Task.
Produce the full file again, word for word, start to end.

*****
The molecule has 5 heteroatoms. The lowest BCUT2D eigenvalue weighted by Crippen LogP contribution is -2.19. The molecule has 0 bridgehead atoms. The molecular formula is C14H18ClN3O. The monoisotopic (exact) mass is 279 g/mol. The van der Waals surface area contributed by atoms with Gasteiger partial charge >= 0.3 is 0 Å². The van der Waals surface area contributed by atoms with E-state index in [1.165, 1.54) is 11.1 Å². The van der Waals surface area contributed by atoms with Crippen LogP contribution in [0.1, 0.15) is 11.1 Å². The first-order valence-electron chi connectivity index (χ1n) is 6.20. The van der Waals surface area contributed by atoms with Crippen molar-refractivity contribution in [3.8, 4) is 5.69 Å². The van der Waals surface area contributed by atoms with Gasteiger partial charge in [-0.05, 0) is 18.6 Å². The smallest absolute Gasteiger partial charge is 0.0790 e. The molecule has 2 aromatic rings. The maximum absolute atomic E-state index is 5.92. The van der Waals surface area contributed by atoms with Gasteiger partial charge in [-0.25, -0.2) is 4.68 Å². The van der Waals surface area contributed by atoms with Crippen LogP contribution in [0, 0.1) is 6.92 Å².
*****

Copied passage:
The molecule has 5 heteroatoms. The lowest BCUT2D eigenvalue weighted by Crippen LogP contribution is -2.19. The molecule has 0 bridgehead atoms. The molecular formula is C14H18ClN3O. The monoisotopic (exact) mass is 279 g/mol. The van der Waals surface area contributed by atoms with Gasteiger partial charge >= 0.3 is 0 Å². The van der Waals surface area contributed by atoms with E-state index in [1.165, 1.54) is 11.1 Å². The van der Waals surface area contributed by atoms with Crippen LogP contribution in [0.1, 0.15) is 11.1 Å². The first-order valence-electron chi connectivity index (χ1n) is 6.20. The van der Waals surface area contributed by atoms with Crippen molar-refractivity contribution in [3.8, 4) is 5.69 Å². The van der Waals surface area contributed by atoms with Gasteiger partial charge in [-0.05, 0) is 18.6 Å². The smallest absolute Gasteiger partial charge is 0.0790 e. The molecule has 2 aromatic rings. The maximum absolute atomic E-state index is 5.92. The van der Waals surface area contributed by atoms with Gasteiger partial charge in [-0.25, -0.2) is 4.68 Å². The van der Waals surface area contributed by atoms with Crippen LogP contribution in [0, 0.1) is 6.92 Å².